By Benjy | September 29, 2017
Why would we name our workshop event “Brickyard Blues?” It was not even a glimmer in our minds when we started brainstorming names, but when we uncovered something buried in Atlanta’s blues history, we could not conceive of naming the event anything else.
Read on to find out why.
Down in Atlanta, GA
Under the viaduct ev’ry day
Drinking corn and hollerin’ hooray
Pianos playing till the break of day
- Bessie Smith. Preachin’ the Blues (1927)
Atlanta has always been a good-time town.
Her first mayor was a whiskey still maker.
Her first three mayors were a different sort. Not Democrats, not National Republicans, not Whigs.
Nope, Atlanta’s first three mayors were members of the Free and Rowdy Party.
Decatur Street Blues
In the wake of those raucous beginnings, Atlanta’s Decatur Street rose to prominence during the early part of the 20th century as an African-American entertainment district. It was ground zero for the early Atlanta blues scene. Decatur Street had a bustling collection of bars, pool halls, dance halls, music halls, theaters, bawdy houses, barrel houses and blind tigers – much like Beale Street in Memphis or Storyville in New Orleans.
The blues was real there.
Entire waves of blues musicians came and went before commercial recording became widespread. There were many blues songs memorializing Decatur Street and there are a ton of blues legends who played out of Decatur Street.
The biggest you’ve likely heard of was Bessie Smith. She traveled extensively, but her home theater was Bailey’s 81 Theatre on Atlanta’s Decatur Street. The 81 played an important part in the early history of blues before its center of gravity shifted to the regions that are now more closely associated with the genre.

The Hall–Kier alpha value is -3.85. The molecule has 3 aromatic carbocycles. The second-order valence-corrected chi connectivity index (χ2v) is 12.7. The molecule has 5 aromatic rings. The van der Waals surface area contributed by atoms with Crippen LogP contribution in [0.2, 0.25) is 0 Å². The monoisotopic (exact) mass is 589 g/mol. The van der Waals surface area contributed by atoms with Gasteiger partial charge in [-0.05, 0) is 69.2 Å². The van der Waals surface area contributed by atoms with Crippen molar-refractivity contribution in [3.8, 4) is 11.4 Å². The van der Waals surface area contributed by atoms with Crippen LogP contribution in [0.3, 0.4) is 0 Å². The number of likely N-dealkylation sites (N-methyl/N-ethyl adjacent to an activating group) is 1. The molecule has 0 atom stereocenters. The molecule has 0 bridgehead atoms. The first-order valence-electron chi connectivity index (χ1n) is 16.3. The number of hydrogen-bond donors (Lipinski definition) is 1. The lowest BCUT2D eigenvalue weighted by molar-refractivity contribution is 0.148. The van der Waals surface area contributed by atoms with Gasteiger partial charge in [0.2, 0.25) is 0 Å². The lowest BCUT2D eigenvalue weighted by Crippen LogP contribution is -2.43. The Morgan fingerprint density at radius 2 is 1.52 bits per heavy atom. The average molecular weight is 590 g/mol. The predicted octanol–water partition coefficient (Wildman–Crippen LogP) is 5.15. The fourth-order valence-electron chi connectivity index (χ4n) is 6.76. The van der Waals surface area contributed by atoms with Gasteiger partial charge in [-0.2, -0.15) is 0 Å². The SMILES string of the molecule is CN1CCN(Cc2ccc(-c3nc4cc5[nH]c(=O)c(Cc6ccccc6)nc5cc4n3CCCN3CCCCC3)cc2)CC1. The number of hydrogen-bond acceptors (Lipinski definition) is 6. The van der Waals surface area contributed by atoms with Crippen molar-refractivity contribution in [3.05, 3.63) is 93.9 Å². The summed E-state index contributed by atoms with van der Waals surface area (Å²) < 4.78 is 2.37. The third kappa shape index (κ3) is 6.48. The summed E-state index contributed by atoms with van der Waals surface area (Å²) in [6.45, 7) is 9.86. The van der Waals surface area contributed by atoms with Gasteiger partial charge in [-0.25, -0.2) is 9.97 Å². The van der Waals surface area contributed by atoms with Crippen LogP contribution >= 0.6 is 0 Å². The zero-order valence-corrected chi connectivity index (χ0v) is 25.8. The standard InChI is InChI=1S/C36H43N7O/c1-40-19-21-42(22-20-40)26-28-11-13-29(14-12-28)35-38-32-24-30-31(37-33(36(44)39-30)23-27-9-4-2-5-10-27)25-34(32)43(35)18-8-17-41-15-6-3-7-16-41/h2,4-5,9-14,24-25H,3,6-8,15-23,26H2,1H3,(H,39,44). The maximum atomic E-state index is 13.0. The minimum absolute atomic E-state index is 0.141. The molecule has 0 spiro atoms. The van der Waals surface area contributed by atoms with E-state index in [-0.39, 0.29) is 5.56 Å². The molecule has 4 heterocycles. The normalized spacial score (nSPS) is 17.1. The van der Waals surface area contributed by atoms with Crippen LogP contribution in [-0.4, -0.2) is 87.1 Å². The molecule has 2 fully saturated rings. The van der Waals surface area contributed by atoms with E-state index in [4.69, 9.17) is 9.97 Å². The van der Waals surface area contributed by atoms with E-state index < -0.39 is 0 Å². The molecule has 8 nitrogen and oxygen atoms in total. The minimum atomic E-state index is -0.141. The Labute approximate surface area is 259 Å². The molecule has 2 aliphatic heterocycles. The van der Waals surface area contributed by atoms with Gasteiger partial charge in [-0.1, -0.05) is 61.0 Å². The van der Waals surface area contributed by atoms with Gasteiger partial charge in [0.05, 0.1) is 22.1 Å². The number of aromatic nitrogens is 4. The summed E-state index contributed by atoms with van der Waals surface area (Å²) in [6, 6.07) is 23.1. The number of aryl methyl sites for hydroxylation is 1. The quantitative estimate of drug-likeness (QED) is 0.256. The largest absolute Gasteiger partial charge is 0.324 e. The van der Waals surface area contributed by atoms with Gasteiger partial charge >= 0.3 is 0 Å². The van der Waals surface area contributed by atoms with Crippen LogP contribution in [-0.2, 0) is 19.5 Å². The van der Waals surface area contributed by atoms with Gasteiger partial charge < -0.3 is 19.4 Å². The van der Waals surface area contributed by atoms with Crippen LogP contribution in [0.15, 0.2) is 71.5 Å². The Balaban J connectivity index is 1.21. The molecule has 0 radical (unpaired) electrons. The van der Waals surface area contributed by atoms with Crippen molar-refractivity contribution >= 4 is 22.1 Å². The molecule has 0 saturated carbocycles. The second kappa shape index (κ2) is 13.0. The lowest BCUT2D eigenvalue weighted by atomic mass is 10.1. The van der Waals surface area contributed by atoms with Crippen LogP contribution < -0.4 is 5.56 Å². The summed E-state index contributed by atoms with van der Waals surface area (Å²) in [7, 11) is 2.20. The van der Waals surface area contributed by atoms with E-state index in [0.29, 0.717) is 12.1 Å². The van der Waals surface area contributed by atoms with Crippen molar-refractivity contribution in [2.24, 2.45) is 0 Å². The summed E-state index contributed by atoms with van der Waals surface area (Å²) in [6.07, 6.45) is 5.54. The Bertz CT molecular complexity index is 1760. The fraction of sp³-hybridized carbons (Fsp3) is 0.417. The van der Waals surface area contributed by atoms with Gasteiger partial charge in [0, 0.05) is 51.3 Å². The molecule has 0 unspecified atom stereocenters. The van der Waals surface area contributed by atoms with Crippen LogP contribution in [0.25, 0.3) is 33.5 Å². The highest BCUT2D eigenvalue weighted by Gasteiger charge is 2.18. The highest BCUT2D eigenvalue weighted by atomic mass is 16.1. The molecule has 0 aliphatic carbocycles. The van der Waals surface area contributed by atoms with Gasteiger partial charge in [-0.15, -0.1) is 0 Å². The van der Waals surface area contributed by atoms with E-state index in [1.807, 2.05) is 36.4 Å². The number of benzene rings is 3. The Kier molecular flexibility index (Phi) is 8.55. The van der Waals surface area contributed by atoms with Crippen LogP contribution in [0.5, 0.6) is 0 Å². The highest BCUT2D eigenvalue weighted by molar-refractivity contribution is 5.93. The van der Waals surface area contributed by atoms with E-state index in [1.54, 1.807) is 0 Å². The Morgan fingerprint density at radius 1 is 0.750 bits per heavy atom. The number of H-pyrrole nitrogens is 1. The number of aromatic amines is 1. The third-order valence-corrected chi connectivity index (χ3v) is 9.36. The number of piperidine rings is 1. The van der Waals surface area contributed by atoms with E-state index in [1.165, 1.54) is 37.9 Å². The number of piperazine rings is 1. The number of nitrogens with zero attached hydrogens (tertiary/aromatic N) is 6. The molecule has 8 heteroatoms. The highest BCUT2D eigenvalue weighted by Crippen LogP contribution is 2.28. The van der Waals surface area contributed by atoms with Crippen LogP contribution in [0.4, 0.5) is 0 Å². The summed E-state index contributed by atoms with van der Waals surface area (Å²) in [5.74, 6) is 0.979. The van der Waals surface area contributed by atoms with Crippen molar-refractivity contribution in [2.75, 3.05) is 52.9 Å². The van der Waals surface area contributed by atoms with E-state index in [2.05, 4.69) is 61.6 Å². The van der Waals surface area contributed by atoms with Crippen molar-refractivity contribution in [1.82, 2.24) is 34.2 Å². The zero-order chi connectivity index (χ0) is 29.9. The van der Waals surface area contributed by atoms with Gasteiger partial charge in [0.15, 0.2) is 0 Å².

Many cities kept the cradle of their blues; Atlanta tore hers down. Before the blues revival of the 1960s rekindled interest in the genre, the 81 Theatre and much of Decatur Street had became parking lots.
In 1963, Georgia State College began construction on a new facility in an empty Decatur Street lot where Bailey’s 81 Theatre once reigned. As the College’s president plunged his spade into the earth to turn the first shovelful of soil, he instead struck the hidden remains of Atlanta’s blues heart and exclaimed,
“It must have been a brickyard!”
Yeah, a brickyard.
There’s a funny thing about bricks, though.
- Fires sweep through, but the bricks remain.
- Structures collapse, but the bricks remain.
- A city reinvents itself, but beneath the new spires, the bricks remain.
- A people forget, but the bricks remain.
You can leave those bricks in the earth and forget what came before, or you can pick them up, honor the source and build something that celebrates the prior service.
We want to build something in Atlanta, but we also want you to build something for yourself.
We have bricks passed down from those who came before, but each of us is also going to make some new bricks. You have to put yourself into what you create.
A vast brickyard lies before you.
Are you ready to have a good time and build something solid?